Public response also showed a considerable engagement, with many readers writing letters to Look magazine expressing their thoughts and feelings about the piece.


Influence on American Culture and Civil Rights

Murder in Mississippi played a pivotal role in highlighting the Civil Rights Movement. The painting vividly captured the brutal realities faced by African Americans and their allies during the struggle for civil rights. It conveyed a powerful message about the risks and sacrifices involved in fighting for justice and equality. Rockwell’s work was displayed at the Norman Rockwell Museum, where it continued to inspire discussions on civil rights and social justice. The painting became a symbol of the fight against racial injustice and emphasized the importance of activism. By bringing such a critical issue into the public eye, Rockwell contributed to the broader cultural and social changes of the era.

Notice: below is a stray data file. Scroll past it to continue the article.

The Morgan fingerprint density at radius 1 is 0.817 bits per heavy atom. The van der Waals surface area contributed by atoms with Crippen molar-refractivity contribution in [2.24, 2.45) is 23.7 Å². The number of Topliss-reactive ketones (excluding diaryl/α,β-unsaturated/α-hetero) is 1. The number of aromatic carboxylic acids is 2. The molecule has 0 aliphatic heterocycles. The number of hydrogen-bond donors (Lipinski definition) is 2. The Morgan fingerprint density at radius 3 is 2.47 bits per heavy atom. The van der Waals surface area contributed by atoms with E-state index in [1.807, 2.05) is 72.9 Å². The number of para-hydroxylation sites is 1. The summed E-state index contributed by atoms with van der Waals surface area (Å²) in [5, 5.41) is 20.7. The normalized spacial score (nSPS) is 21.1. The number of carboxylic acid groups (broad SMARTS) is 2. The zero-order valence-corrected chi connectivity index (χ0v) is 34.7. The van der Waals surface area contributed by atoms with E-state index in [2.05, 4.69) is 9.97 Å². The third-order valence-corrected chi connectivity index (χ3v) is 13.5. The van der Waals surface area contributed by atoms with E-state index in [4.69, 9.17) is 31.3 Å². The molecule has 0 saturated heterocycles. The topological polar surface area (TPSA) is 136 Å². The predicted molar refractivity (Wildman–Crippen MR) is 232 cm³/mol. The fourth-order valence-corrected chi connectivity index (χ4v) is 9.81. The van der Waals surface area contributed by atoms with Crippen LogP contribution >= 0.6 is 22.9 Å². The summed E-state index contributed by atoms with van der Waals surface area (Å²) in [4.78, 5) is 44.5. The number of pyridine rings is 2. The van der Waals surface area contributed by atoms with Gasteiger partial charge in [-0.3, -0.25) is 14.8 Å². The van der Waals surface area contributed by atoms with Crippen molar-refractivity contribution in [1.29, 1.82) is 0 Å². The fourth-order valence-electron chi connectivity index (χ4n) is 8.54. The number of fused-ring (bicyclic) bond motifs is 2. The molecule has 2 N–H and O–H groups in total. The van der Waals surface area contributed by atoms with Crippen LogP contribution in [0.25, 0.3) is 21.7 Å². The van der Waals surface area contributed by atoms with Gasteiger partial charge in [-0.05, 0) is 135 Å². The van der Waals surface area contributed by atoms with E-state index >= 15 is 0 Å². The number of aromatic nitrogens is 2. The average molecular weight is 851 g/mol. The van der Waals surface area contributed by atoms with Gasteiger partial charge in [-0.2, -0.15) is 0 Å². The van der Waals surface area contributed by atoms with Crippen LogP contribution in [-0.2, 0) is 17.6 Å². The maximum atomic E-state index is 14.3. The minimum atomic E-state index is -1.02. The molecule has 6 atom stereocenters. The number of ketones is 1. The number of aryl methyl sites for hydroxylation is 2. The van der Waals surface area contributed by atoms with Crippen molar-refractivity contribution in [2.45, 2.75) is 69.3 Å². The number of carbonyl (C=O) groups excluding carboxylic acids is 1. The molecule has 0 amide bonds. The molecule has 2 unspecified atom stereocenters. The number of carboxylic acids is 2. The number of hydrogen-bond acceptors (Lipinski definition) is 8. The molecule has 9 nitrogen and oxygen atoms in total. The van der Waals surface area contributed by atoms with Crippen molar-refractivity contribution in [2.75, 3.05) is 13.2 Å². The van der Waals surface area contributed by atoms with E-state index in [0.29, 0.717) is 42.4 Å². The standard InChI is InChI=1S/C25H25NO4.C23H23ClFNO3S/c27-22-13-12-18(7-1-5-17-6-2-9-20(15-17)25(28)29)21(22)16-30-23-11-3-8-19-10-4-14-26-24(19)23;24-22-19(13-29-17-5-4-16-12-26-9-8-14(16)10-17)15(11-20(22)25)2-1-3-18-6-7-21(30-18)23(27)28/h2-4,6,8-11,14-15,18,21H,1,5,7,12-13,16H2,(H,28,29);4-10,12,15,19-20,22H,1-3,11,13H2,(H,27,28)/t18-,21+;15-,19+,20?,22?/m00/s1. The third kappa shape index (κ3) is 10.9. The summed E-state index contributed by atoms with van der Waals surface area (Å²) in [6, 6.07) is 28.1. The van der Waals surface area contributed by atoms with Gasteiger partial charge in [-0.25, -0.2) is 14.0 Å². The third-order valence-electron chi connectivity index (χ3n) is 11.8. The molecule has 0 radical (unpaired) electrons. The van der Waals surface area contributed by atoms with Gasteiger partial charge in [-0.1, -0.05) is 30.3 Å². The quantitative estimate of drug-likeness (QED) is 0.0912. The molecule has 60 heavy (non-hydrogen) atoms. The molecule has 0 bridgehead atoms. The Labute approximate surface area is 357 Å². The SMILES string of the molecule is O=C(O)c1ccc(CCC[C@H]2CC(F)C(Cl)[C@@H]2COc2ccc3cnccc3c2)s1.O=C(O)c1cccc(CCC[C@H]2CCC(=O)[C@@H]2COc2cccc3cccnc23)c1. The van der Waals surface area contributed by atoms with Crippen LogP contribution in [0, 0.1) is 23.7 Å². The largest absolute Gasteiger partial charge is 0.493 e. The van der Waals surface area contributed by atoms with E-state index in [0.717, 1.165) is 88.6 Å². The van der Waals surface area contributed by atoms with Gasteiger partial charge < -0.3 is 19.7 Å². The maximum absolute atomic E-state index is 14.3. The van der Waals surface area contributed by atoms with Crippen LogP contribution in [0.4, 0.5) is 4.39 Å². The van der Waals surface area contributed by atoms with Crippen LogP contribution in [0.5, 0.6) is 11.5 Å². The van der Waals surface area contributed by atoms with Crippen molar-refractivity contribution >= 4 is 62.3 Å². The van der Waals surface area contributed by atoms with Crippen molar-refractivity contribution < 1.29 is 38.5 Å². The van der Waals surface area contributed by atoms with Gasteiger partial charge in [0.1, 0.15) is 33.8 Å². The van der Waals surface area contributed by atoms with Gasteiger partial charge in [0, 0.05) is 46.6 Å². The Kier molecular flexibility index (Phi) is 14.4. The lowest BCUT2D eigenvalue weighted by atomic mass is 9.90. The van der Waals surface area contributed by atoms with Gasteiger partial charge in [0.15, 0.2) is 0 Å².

Murder in Mississippi by Norman Rockwell History The Problem We All Live With (1964) by Norman Rockwell; Under the same moon, CC BY 4.0, via Flickr


Norman Rockwell’s Murder in Mississippi stands as a poignant testament to the artist’s commitment to social justice and his ability to capture the profound gravity of contemporary issues. Diverging from his renowned depictions of idyllic Americana, Rockwell’s stark portrayal of racial violence serves as a powerful commentary on the civil rights movement and the pervasive injustices of the time. The artwork’s emotional intensity and stark realism continue to resonate, reminding viewers of the enduring struggle for equality and the courage of those who fought for civil rights. Through Murder in Mississippi, Rockwell not only documented a pivotal moment in American history but also left an indelible mark on the narrative of social change.




Frequently Asked Questions


What Is the Significance of the Murder in Mississippi Painting by Norman Rockwell?